Ritch Shydner explores stand-up comedy history in two-part show

JUST THE FACTS: Asheville-based comedian Ritch Shydner covers 160 years of stand-up comedy history in his new show. Photo courtesy of the artist

With his two-part show, A History of Stand-up Comedy, Ritch Shydner has discovered a magic formula.

“I get to go onstage, without being accused of thievery, and do jokes and stories about the greats,” he says. “I’m up there getting laughs, essentially with the greats’ material. It’s just a kick to perform.”

The Asheville-based comedian closes out his run of local performances with part one on Friday, Aug. 27, and part two on Saturday, Aug. 28, at Attic Salt Theatre Co.

Part one: America’s Reflection in the Funhouse Mirror, begins with tales of Artemus Ward, considered the country’s first stand-up comedian, whose career began amid the Civil War, and goes through the emergence of female comics during World War II. Part two: PC, Cancel Culture and the Line Dancers, picks up with what Shydner calls “the revolution” that Lenny Bruce and Mort Sahl started in the late 1950s and continues to the present day.

“It’s an original American art form,” he says. “And it’s a funny show.”

In Phyllis we trust

Shydner began performing stand-up in Washington, D.C., in the late ’70s; went on to earn spots on “Late Night with David Letterman” and “The Tonight Show”; played Luke Ventura, co-worker of Al Bundy (Ed O’Neill) on “Married … With Children”; and wrote for “Roseanne.”

“I didn’t expect to be a professional comedian when I was growing up. And I certainly didn’t think I’d be writing on a big television show,” Shydner says. “I didn’t really have a plan. And, as John Lennon said, I became part of somebody else’s plan.”

During that time, he befriended Phyllis Diller, who’d regale him of stories about industry greats, including lesser-known talents. Shydner says Diller wanted him to write a book on the subject, leading him to research and organize his findings into eight chapters. But after writing the first section, he felt that he’d turned this exciting, vibrant history into a dull textbook.

At his wife’s suggestion, Shydner began developing the material for the stage to unearth its funniest parts, then put those elements back in the book. After taking the stories — including significant events and advances in technology that changed the industry — to a live setting, he realized that doing a stand-up show about the history of stand-up was the way to go.

“It came to me that this is the most reflective art form. It’s the quickest way to gauge the American zeitgeist,” Shydner says. “But it’s also obviously the most ephemeral. It’s just gone. So it also has the shortest life span of any art form. [Mark] Twain said that, too.”

Comedic perspective

Following his Asheville performances, Shydner will film A History of Stand-up Comedy at the Laughing Skull Lounge in Atlanta in hopes of having it picked up by Netflix, Hulu or another major streaming service. Along with the rise in broadcast opportunities for comics, Shydner notes that the industry’s other major change during his career is that the modern comedy scene is peppered with hobbyists.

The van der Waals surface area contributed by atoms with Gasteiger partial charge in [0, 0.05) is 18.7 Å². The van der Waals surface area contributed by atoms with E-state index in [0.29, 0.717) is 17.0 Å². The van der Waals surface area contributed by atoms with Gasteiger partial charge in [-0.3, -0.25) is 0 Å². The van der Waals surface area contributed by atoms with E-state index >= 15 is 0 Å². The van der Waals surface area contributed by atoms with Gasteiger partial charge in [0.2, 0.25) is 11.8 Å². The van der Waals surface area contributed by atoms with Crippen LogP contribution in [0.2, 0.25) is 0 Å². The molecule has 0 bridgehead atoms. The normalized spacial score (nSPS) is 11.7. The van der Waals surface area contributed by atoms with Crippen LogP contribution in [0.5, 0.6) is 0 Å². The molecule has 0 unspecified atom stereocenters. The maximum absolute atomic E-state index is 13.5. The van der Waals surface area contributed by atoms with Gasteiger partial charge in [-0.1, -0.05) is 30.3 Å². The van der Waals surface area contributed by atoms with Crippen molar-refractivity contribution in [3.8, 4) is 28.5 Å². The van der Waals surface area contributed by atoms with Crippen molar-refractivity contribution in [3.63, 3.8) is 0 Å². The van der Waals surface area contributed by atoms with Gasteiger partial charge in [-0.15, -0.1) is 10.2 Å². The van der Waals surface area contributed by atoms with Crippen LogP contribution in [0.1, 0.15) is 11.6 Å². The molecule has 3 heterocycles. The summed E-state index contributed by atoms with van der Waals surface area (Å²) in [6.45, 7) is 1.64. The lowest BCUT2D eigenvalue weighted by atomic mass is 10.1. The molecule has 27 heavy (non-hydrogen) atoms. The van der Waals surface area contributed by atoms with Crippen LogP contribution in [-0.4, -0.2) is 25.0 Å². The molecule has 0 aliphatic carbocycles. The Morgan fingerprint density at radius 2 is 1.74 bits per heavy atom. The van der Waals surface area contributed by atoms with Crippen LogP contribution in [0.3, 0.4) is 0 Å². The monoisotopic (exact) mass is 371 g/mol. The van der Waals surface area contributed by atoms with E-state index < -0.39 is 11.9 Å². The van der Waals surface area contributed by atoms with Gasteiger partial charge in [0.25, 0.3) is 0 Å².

“People used to heckle you and say, ‘Don’t quit your day job!’” Shydner says. “But you say that to a comic onstage today, and they say, ‘Oh, I don’t intend to. I have a good 401(k) and dental and full medical. Why would I do that? This is just for fun.’”

Shydner’s connection to Western North Carolina started with his mother, who’s from the town of Newland in Avery County, and he grew up taking trips to the area. By 2019, with his career in television behind him, he and his wife relocated from LA to Fairview.

Though he’s only lived in the area for two years, he feels that Asheville has “a good scene” with “some really funny comedians” and thinks fellow Asheville comedian Jess Cooley “could really go all the way if he wanted to.” However, the main impediment Shydner sees to local comics breaking through is getting enough stage time to grow one’s skills. Whereas Asheville comics might perform once a night, when Shydner moved to New York City in 1979, he told jokes at three or four clubs per evening.

“It’s all a matter of how much you want it,” Shydner says. “You have to burn for it like it’s the only thing that matters.”

WHAT: A History of Stand-up Comedy
WHERE: Attic Salt Theatre Co., 2002 Riverside Drive, Studio 42-O. avl.mx/a8s
WHEN: Friday, Aug. 27, and Saturday, Aug. 28, at 8 p.m. $15 general admission/$25 weekend package


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About Edwin Arnaudin
Edwin Arnaudin is a staff writer for Mountain Xpress. He also reviews films for ashevillemovies.com and is a member of the Southeastern Film Critics Association (SEFCA) and North Carolina Film Critics Association (NCFCA). Follow me @EdwinArnaudin

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